We can’t know what would have happened between the wars. But I have a feeling that we are about to find out why the Fed would ever have conducted itself so conservatively. And in a larger sense, we’re going to rediscover why policymakers ever thought it sensible to adhere to a ‘gold standard’. Put it another way. If it’s so clear to us why a gold standard is bad (Temin 1989) – and I agree that it is – why on earth did anyone sign up to it in the first place?
Are we, today, vastly enlightened compared to our forebears of merely eighty years ago, in a history of money that spans millennia? The truth is that in such a large and rare crisis as today’s, we look to the last crisis for answers. So did they. Their behaviour was forged from the lessons of their crucible. If our crucible is the Great Depression and its price deflation, their crucible was the abuse of unbacked money and its concomitant hyperinflation.
Hyperinflation genuinely occurred, and it was no mere sideshow in the global economy. It was burned into the collective sensibility of the interwar policy establishment. What today appear as freakish historical anecdotes were altogether real back then. It was more than the wheelbarrows of cash in the German, Austrian and Polish hyperinflations after the First World War. It was the collapse in a social compact between citizen and state. 1/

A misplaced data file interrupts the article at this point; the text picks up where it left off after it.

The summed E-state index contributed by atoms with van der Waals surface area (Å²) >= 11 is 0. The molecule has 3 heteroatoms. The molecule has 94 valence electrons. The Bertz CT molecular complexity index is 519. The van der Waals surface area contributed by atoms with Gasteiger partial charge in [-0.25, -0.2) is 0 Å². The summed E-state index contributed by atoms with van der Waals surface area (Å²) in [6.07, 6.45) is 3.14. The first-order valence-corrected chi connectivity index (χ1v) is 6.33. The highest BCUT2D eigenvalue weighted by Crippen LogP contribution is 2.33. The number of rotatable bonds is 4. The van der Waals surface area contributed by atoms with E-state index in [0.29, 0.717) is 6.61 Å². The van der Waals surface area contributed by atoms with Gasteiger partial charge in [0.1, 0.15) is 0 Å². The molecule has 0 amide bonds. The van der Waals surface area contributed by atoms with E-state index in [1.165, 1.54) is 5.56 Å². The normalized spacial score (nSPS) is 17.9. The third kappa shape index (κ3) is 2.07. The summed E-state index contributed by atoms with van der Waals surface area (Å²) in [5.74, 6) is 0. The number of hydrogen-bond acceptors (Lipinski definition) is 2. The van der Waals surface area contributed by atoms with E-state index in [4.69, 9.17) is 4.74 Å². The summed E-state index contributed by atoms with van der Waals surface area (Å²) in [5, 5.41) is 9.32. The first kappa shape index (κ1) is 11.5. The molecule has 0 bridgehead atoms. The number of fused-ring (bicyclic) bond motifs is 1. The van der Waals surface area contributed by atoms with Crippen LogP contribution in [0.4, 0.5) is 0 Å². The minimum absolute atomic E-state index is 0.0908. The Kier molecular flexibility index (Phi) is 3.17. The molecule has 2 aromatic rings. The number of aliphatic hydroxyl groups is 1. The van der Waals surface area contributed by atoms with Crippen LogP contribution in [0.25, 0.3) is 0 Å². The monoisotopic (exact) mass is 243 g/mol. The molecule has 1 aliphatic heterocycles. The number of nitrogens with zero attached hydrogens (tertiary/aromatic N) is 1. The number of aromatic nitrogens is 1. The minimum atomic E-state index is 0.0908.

Our insistence on the ability of the monetary authority to counteract deflation might in fact move the money market from a state of mild deflation to very high inflation. A generalised deflation is not fanciful. Consider that Beijing is most likely to respond to weaknesses in the exporting sector in ways that exacerbate current downward price pressures. Should a severe downturn unfold there, perhaps linked to a crisis of their own, the authorities are likely to reach for the external sector as a pressure valve. This will take the form of administrative devaluation (e.g. issuing export rebates) and outright nominal currency devaluation through heavy fx intervention. The Chinese devaluation is essentially an outward shift in the supply curve. Add to this the need for many of China’s trade partners to follow the renminbi down. You can call it WTO-incompliant or ‘beggar thy neighbour’; there will be time to argue later.